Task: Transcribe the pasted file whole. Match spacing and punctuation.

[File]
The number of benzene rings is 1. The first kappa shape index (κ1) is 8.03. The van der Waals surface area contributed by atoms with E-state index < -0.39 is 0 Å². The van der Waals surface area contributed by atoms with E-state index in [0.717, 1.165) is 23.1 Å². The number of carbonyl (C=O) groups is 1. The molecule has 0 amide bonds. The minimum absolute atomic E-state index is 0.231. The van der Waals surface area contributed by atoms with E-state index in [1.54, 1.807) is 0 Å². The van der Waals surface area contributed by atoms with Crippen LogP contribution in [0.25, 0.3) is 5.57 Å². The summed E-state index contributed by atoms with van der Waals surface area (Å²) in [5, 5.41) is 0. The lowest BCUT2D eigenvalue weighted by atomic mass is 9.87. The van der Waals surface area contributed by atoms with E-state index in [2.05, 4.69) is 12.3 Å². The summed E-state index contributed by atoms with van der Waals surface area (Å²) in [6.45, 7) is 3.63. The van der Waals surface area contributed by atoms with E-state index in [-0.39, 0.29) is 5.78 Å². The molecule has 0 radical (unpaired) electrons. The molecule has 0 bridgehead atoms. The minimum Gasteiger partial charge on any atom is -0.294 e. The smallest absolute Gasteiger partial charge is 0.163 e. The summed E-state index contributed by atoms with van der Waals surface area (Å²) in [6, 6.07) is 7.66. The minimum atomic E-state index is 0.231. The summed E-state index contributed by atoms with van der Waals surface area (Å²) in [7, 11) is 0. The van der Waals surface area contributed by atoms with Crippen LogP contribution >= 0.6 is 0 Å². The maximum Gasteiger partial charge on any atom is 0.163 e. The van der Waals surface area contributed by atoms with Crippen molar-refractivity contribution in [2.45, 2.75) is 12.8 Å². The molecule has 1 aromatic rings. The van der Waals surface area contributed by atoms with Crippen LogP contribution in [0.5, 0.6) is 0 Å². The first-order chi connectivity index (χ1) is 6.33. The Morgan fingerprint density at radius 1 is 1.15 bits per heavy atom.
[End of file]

The number of benzene rings is 1. The first kappa shape index (κ1) is 8.03. The van der Waals surface area contributed by atoms with E-state index < -0.39 is 0 Å². The van der Waals surface area contributed by atoms with E-state index in [0.717, 1.165) is 23.1 Å². The number of carbonyl (C=O) groups is 1. The molecule has 0 amide bonds. The minimum absolute atomic E-state index is 0.231. The van der Waals surface area contributed by atoms with E-state index in [1.54, 1.807) is 0 Å². The van der Waals surface area contributed by atoms with Crippen LogP contribution in [0.25, 0.3) is 5.57 Å². The summed E-state index contributed by atoms with van der Waals surface area (Å²) in [5, 5.41) is 0. The lowest BCUT2D eigenvalue weighted by atomic mass is 9.87. The van der Waals surface area contributed by atoms with E-state index in [2.05, 4.69) is 12.3 Å². The summed E-state index contributed by atoms with van der Waals surface area (Å²) in [6.45, 7) is 3.63. The van der Waals surface area contributed by atoms with E-state index in [-0.39, 0.29) is 5.78 Å². The molecule has 0 radical (unpaired) electrons. The molecule has 0 bridgehead atoms. The minimum Gasteiger partial charge on any atom is -0.294 e. The smallest absolute Gasteiger partial charge is 0.163 e. The summed E-state index contributed by atoms with van der Waals surface area (Å²) in [6, 6.07) is 7.66. The minimum atomic E-state index is 0.231. The summed E-state index contributed by atoms with van der Waals surface area (Å²) in [7, 11) is 0. The van der Waals surface area contributed by atoms with Crippen LogP contribution >= 0.6 is 0 Å². The maximum Gasteiger partial charge on any atom is 0.163 e. The van der Waals surface area contributed by atoms with Crippen molar-refractivity contribution in [2.45, 2.75) is 12.8 Å². The molecule has 1 aromatic rings. The van der Waals surface area contributed by atoms with Crippen LogP contribution in [0.5, 0.6) is 0 Å². The first-order chi connectivity index (χ1) is 6.33. The Morgan fingerprint density at radius 1 is 1.15 bits per heavy atom.